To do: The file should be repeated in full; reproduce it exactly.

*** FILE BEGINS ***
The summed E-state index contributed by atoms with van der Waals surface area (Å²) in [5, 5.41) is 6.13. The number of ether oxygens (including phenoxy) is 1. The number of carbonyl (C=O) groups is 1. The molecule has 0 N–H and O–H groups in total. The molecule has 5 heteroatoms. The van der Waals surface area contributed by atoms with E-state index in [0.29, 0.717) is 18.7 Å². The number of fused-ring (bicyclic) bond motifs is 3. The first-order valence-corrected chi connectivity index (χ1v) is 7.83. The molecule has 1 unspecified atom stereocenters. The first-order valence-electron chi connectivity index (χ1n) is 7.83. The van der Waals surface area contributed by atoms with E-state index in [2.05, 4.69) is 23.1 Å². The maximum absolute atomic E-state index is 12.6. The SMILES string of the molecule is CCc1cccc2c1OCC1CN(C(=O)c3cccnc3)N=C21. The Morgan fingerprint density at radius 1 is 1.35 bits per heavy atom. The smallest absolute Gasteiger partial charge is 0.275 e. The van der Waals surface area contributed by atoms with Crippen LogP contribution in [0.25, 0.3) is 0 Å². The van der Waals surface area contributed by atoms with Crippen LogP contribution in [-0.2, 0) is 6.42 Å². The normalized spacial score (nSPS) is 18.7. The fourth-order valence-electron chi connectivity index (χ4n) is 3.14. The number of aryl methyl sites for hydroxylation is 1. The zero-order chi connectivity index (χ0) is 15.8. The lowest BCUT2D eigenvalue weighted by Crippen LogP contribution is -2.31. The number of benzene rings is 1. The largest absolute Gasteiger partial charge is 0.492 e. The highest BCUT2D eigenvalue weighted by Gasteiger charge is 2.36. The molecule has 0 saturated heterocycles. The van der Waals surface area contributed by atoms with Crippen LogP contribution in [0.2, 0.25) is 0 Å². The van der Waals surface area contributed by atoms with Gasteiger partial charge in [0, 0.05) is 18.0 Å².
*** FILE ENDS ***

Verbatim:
The summed E-state index contributed by atoms with van der Waals surface area (Å²) in [5, 5.41) is 6.13. The number of ether oxygens (including phenoxy) is 1. The number of carbonyl (C=O) groups is 1. The molecule has 0 N–H and O–H groups in total. The molecule has 5 heteroatoms. The van der Waals surface area contributed by atoms with E-state index in [0.29, 0.717) is 18.7 Å². The number of fused-ring (bicyclic) bond motifs is 3. The first-order valence-corrected chi connectivity index (χ1v) is 7.83. The molecule has 1 unspecified atom stereocenters. The first-order valence-electron chi connectivity index (χ1n) is 7.83. The van der Waals surface area contributed by atoms with E-state index in [2.05, 4.69) is 23.1 Å². The maximum absolute atomic E-state index is 12.6. The SMILES string of the molecule is CCc1cccc2c1OCC1CN(C(=O)c3cccnc3)N=C21. The Morgan fingerprint density at radius 1 is 1.35 bits per heavy atom. The smallest absolute Gasteiger partial charge is 0.275 e. The van der Waals surface area contributed by atoms with Crippen LogP contribution in [0.25, 0.3) is 0 Å². The van der Waals surface area contributed by atoms with Crippen LogP contribution in [-0.2, 0) is 6.42 Å². The normalized spacial score (nSPS) is 18.7. The fourth-order valence-electron chi connectivity index (χ4n) is 3.14. The number of aryl methyl sites for hydroxylation is 1. The zero-order chi connectivity index (χ0) is 15.8. The lowest BCUT2D eigenvalue weighted by Crippen LogP contribution is -2.31. The number of benzene rings is 1. The largest absolute Gasteiger partial charge is 0.492 e. The highest BCUT2D eigenvalue weighted by Gasteiger charge is 2.36. The molecule has 0 saturated heterocycles. The van der Waals surface area contributed by atoms with Crippen LogP contribution in [0.2, 0.25) is 0 Å². The van der Waals surface area contributed by atoms with Gasteiger partial charge in [0, 0.05) is 18.0 Å².